A novel comprised of a single sentence recently won the 2016 Goldsmiths prize in London. Mike McCormack was bestowed with the award for his book, Solar Bones, written in a lyrical prose form. The award, set up in 2013, is meant to appreciate and encourage new ways to tell a story in the novel form and “break the mould”.
Solar Bones is a long, contemplative thought process that speaks through the voice of Marcus Conway, an engineer who is “brought back from the dead”. It encapsulates a multitude of themes, including family, marriage, politics and art: “a county with a unique history of people starving and mortifying themselves for higher causes and principles […] blistered with shrines and grottoes and prayer-houses and hermitages […] a bordered realm of penance and atonement”
The uniqueness of the book, the single sentence prose, makes for a different reading experience from the regular novel format. Besides introducing a new, creative style of storytelling, it also engages the mind with a captivating storyline.
A lot many books dare to be different and tell a story unconventionally. These books sometimes include pictures, text, even pop-out art, but are different from graphic novels. They are also different from epistolary novels (written through diary entries, letters, newspaper clippings or blogs), in that they have layers of storylines within another layer.
Here are five that you must read, if you are looking for something different:
S by JJ Abrams and Doug Dorst
Footnotes have been used as a decorative feature in books like J.K. Rowling's Fantastic Beasts and Where to Find Them. In S, the footnotes themselves tell another story. The book's main content is a story by fictitious writer Straka, called Ship of Theseus. In the margins, two people try to solve the mystery of this writer, as they figure out who she is and why she chose to remain secretive. Film producer JJ Abrams worked in collaboration with writer Doug Dorst in 2013, in addition to releasing a trailer for the book.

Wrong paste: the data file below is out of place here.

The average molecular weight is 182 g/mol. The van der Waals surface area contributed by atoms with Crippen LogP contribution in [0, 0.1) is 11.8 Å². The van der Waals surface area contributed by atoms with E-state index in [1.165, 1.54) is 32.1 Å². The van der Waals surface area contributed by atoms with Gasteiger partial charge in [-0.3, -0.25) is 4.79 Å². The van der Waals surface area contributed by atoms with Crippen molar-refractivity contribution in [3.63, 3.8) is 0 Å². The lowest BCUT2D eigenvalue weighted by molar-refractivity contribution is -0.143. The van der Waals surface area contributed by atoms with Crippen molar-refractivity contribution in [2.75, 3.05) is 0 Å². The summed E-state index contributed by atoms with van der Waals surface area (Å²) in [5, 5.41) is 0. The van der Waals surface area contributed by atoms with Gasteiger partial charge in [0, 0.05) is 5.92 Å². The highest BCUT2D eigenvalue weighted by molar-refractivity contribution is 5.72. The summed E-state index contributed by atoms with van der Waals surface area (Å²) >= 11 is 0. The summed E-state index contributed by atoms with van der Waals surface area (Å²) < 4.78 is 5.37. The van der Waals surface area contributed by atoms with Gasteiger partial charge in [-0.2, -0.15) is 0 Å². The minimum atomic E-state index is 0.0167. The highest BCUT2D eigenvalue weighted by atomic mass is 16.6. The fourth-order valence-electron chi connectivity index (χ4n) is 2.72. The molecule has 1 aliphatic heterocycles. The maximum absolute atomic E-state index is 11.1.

Tree of Codes by Jonathan Safran Foer
Jonathan Safran Foer, known for Everything is Illuminated, created a story out of one of his favourite books and published it in 2010. He cut out words from Bruno Schulz's The Street of Crocodiles to form another story about a person's last day of life. While poetry from newspapers (formed by blacking out words) has been around for a while, Tree of Codes is the first of its kind as a novel.
Invisible Monsters Remix by Chuck Palahnuik
The author of Fight Club rehashed his earlier work from 1999—a satire set in the fashion industry—to present it the way he had always wanted to. His trademark dark humour and disturbing imagery is made even more disorienting by the new format which involves pictures, jumbled up chronology of chapters and some pages written backwards for a mirror effect. Every chapter ends with “Please jump to chapter...”, which disturbs the linear structure of the original and forces one to “feel lost” in the book. He has also added new chapters and side-stories, making it a must-read.
To Be or Not To Be by Ryan North
A 2013 retelling of Shakespeare's Hamlet, the story is told through a choose-your-own-adventure style of writing. The format is not new and has been around since the Goosebumps series, but this book manages to set itself apart. The author (who crowdfunded the book) gives you the option to choose a character—Ophelia, Hamlet, the King, Claudia or even Horatio— and make your own judgements, with each decision taking you to another page. It is written with a modern perspective—you can even choose to skip the original narrative and help Ophelia become a scientist. There are a 110 endings, illustrated by artists.
Time's Arrow by Martin Amis
In Amis's 1991 book, he tells a story of a doctor who gets away from Auschwitz and retires in America. Except, the story is told entirely in reverse order, like the Hollywood film Memento. Besides growing younger, the narrator lives his entire life backwards: he goes from dying to abruptly making a recovery, even fighting with lovers only to seduce them later. The storytelling format is eerie as the narrator, who is always confused about why life (in reverse order) is weird, finally understands that in Auschwitz he is creating life, and a new race, through clouds and gas. It was shortlisted for the Booker Prize.